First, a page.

Increased risk of pneumonia with inhaled corticosteroids has not been established in patients with asthma.76, 77 However, the risk of pneumonia in patients with asthma–COPD overlap is unknown, so caution is advised, particularly if high doses are being considered.

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Inhaled corticosteroids for exercise-induced bronchoconstriction

Inhaled corticosteroids taken regularly long term (4 weeks or more78) are effective in reducing the frequency and severity of exercise-induced bronchoconstriction in 30–60% of people with asthma.79 The degree of protection experienced by individuals ranges from complete to minimal.79

Patients may need to take inhaled corticosteroid for 12 weeks to experience maximal therapeutic effect.79 If exercise-induced symptoms have resolved, the person may no longer need to take a beta2 agonist before exercise.79 However, some patients taking regular inhaled corticosteroids may still need to take short-acting beta2 agonists before exercise.79

Few comparative studies have compared the effectiveness of inhaled corticosteroid with that of other classes of medicines.78

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Inhaled corticosteroids in acute asthma

Inhaled corticosteroid treatment in acute care

Clinical trial evidence does not support the use of inhaled corticosteroids in place of systemic corticosteroid treatment in the treatment of acute asthma.80

Some randomised clinical trials suggest that inhaled corticosteroid treatment may reduce hospital admission rates when given in addition to systemic corticosteroids, but the evidence is conflicting.80 Overall, evidence from randomised clinical trials does not show that inhaled corticosteroid therapy achieves clinically important improvement in lung function or clinical scores when used in acute asthma in addition to systemic corticosteroids.80

Inhaled corticosteroid treatment in post-acute care - short term effects

Current standard follow-up treatment after acute asthma includes a course of systemic corticosteroids, and continuation of inhaled corticosteroids for patients already taking this treatment.

Overall, evidence from short term randomised clinical trials suggests that inhaled corticosteroid treatment, given at discharge from the emergency department after acute asthma, does not provide additional short-term benefit in patients who are also receiving oral corticosteroids.81

Some randomised clinical trials suggest that high-dose inhaled corticosteroid treatment at discharge from the emergency department may be as effective as oral corticosteroids in patients with mild acute asthma, but overall evidence does not support replacing oral corticosteroids with inhaled corticosteroids.81

These clinical trials were designed to assess short term effects of inhaled corticosteroid in managing the current acute asthma episode. This evidence does not suggest that inhaled corticosteroids should be stopped after or during an acute asthma episode.81 Regular inhaled corticosteroid treatment is highly effective for preventing asthma flare-ups, including in patients with a recent asthma hospitalisation. A large case-control study showed that, after hospitalisation for asthma, regular ICS were associated with a 39% reduction in the risk of re-hospitalisation within the following 12 months.82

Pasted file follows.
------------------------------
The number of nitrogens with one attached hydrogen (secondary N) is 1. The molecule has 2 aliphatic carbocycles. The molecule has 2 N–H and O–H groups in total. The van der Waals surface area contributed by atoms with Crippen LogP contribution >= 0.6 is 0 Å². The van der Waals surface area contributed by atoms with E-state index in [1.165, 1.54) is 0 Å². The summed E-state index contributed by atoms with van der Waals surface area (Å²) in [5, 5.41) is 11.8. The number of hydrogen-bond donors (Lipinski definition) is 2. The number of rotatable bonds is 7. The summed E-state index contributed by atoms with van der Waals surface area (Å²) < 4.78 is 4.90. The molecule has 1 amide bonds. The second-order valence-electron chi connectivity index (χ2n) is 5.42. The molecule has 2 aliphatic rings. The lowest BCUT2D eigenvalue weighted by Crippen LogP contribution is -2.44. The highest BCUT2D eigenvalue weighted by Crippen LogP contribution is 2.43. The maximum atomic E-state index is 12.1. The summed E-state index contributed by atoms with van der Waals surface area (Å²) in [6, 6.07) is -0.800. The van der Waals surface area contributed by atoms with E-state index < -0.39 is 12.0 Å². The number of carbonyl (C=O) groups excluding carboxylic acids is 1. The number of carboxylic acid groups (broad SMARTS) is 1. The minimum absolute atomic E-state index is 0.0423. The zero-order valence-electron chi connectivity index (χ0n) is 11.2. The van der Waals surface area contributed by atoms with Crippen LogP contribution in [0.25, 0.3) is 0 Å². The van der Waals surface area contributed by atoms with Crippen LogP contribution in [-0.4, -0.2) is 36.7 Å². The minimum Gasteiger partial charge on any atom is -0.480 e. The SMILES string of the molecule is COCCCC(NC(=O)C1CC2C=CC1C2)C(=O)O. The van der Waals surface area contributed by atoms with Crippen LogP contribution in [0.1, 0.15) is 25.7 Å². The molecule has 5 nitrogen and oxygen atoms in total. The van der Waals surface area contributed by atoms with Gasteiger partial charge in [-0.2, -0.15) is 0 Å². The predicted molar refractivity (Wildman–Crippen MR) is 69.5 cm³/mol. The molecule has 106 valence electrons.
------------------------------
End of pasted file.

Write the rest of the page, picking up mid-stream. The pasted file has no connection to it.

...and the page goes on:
Rationale for prescribing inhaled corticosteroids at discharge from acute care

Inhaled corticosteroid treatment reduces the frequency and severity of asthma flare-ups, reduces the risk of asthma hospitalisation and rehospitalisation, and reduces the risk of death due to asthma. 19, 83

Regular inhaled corticosteroid treatment is therefore indicated for all adults and older adolescents who have experienced a flare-up within the last 12 months, as well as for those with asthma that is not well controlled (asthma symptoms twice or more during the past month, or waking due to asthma symptoms once or more during the past month).

At the time of discharge from the emergency department or hospital, there is an opportunity to start inhaled corticosteroid treatment and to ensure that the patient's usual GP will review the treatment regiment at the follow-up visit.

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Step-up options in children with asthma that is not controlled by low-dose inhaled corticosteroids

In children whose asthma is inadequately controlled by low-dose inhaled corticosteroids alone (and adherence is good, inhaler technique is correct and diagnosis has been confirmed), treatment options include:

  • increasing the inhaled corticosteroid dose
  • adding montelukast
  • switching to inhaled corticosteroid/long-acting beta2 agonist combination.

Table. Step-up options for children when good asthma control is not achieved with low-dose ICS

Option

TGA-registered indications for add-on therapy

PBS considerations

High-dose ICS

N/A

Subsidised

ICS plus montelukast

2 years and over

2–5 years: not subsidised*

6–14 years: not subsidised unless for exercise-induced bronchoconstriction despite ICS treatment

15 years and over: not subsidised

ICS/long-acting beta2 agonist combination

4 years and over for fluticasone propionate/ salmeterol xinafoate

12 years and over for budesonide/formoterol fumarate dihydrate

Subsidised